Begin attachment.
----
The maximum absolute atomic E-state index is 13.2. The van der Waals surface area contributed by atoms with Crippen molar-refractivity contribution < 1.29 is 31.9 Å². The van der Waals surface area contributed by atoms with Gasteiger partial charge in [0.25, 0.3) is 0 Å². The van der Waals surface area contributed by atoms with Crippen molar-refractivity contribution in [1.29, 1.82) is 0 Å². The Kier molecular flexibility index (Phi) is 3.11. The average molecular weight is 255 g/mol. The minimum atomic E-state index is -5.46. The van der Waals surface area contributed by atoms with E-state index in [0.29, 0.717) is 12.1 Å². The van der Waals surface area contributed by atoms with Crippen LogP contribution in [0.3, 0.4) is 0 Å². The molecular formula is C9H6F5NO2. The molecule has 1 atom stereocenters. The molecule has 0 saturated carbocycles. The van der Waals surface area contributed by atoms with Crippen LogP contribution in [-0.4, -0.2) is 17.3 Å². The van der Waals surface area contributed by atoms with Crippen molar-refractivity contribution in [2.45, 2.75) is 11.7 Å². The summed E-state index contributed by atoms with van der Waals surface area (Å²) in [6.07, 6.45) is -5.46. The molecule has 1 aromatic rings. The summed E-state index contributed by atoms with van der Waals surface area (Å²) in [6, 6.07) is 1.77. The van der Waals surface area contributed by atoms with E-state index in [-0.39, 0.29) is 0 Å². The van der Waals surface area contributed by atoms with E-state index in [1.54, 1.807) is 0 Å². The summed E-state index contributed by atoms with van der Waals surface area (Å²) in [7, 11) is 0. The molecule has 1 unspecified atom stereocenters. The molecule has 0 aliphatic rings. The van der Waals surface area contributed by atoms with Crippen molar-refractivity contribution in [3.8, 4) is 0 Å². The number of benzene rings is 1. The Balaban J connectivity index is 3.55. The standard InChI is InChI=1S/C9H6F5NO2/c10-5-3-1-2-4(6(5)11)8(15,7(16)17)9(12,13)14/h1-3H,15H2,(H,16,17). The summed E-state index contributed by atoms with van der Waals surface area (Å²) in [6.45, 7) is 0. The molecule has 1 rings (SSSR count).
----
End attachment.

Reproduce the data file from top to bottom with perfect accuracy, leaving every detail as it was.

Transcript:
The maximum absolute atomic E-state index is 13.2. The van der Waals surface area contributed by atoms with Crippen molar-refractivity contribution < 1.29 is 31.9 Å². The van der Waals surface area contributed by atoms with Gasteiger partial charge in [0.25, 0.3) is 0 Å². The van der Waals surface area contributed by atoms with Crippen molar-refractivity contribution in [1.29, 1.82) is 0 Å². The Kier molecular flexibility index (Phi) is 3.11. The average molecular weight is 255 g/mol. The minimum atomic E-state index is -5.46. The van der Waals surface area contributed by atoms with E-state index in [0.29, 0.717) is 12.1 Å². The van der Waals surface area contributed by atoms with Crippen LogP contribution in [0.3, 0.4) is 0 Å². The molecular formula is C9H6F5NO2. The molecule has 1 atom stereocenters. The molecule has 0 saturated carbocycles. The van der Waals surface area contributed by atoms with Crippen LogP contribution in [-0.4, -0.2) is 17.3 Å². The van der Waals surface area contributed by atoms with Crippen molar-refractivity contribution in [2.45, 2.75) is 11.7 Å². The summed E-state index contributed by atoms with van der Waals surface area (Å²) in [6.07, 6.45) is -5.46. The molecule has 1 aromatic rings. The summed E-state index contributed by atoms with van der Waals surface area (Å²) in [6, 6.07) is 1.77. The van der Waals surface area contributed by atoms with E-state index in [-0.39, 0.29) is 0 Å². The van der Waals surface area contributed by atoms with E-state index in [1.54, 1.807) is 0 Å². The summed E-state index contributed by atoms with van der Waals surface area (Å²) in [7, 11) is 0. The molecule has 1 unspecified atom stereocenters. The molecule has 0 aliphatic rings. The van der Waals surface area contributed by atoms with Crippen molar-refractivity contribution in [3.8, 4) is 0 Å². The number of benzene rings is 1. The Balaban J connectivity index is 3.55. The standard InChI is InChI=1S/C9H6F5NO2/c10-5-3-1-2-4(6(5)11)8(15,7(16)17)9(12,13)14/h1-3H,15H2,(H,16,17). The summed E-state index contributed by atoms with van der Waals surface area (Å²) in [6.45, 7) is 0. The molecule has 1 rings (SSSR count).